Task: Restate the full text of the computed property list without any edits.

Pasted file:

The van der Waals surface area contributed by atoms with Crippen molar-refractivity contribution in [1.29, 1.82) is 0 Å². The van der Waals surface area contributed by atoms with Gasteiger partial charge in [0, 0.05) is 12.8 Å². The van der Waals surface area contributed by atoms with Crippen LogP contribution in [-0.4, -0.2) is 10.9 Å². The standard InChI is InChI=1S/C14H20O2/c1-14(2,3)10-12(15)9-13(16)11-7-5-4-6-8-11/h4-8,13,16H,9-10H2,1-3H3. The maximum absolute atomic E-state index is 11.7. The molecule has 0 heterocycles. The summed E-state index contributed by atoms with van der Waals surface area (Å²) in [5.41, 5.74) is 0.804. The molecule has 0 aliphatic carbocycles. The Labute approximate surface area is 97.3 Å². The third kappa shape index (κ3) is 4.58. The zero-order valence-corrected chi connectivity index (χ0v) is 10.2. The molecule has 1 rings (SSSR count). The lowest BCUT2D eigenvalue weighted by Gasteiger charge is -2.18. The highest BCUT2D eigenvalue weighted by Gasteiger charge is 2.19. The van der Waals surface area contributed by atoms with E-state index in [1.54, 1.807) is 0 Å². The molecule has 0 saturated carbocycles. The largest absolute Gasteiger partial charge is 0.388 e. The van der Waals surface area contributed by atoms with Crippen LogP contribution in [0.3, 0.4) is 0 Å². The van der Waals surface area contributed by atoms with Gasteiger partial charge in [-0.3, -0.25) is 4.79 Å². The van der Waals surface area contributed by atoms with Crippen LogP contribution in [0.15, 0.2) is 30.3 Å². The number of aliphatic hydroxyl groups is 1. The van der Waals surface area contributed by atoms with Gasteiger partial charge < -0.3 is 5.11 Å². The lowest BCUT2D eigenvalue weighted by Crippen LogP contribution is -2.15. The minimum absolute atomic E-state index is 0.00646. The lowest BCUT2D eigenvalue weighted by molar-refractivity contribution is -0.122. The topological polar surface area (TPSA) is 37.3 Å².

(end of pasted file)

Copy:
The van der Waals surface area contributed by atoms with Crippen molar-refractivity contribution in [1.29, 1.82) is 0 Å². The van der Waals surface area contributed by atoms with Gasteiger partial charge in [0, 0.05) is 12.8 Å². The van der Waals surface area contributed by atoms with Crippen LogP contribution in [-0.4, -0.2) is 10.9 Å². The standard InChI is InChI=1S/C14H20O2/c1-14(2,3)10-12(15)9-13(16)11-7-5-4-6-8-11/h4-8,13,16H,9-10H2,1-3H3. The maximum absolute atomic E-state index is 11.7. The molecule has 0 heterocycles. The summed E-state index contributed by atoms with van der Waals surface area (Å²) in [5.41, 5.74) is 0.804. The molecule has 0 aliphatic carbocycles. The Labute approximate surface area is 97.3 Å². The third kappa shape index (κ3) is 4.58. The zero-order valence-corrected chi connectivity index (χ0v) is 10.2. The molecule has 1 rings (SSSR count). The lowest BCUT2D eigenvalue weighted by Gasteiger charge is -2.18. The highest BCUT2D eigenvalue weighted by Gasteiger charge is 2.19. The van der Waals surface area contributed by atoms with E-state index in [1.54, 1.807) is 0 Å². The molecule has 0 saturated carbocycles. The largest absolute Gasteiger partial charge is 0.388 e. The van der Waals surface area contributed by atoms with Crippen LogP contribution in [0.3, 0.4) is 0 Å². The van der Waals surface area contributed by atoms with Gasteiger partial charge in [-0.3, -0.25) is 4.79 Å². The van der Waals surface area contributed by atoms with Crippen LogP contribution in [0.15, 0.2) is 30.3 Å². The number of aliphatic hydroxyl groups is 1. The van der Waals surface area contributed by atoms with Gasteiger partial charge < -0.3 is 5.11 Å². The lowest BCUT2D eigenvalue weighted by Crippen LogP contribution is -2.15. The minimum absolute atomic E-state index is 0.00646. The lowest BCUT2D eigenvalue weighted by molar-refractivity contribution is -0.122. The topological polar surface area (TPSA) is 37.3 Å².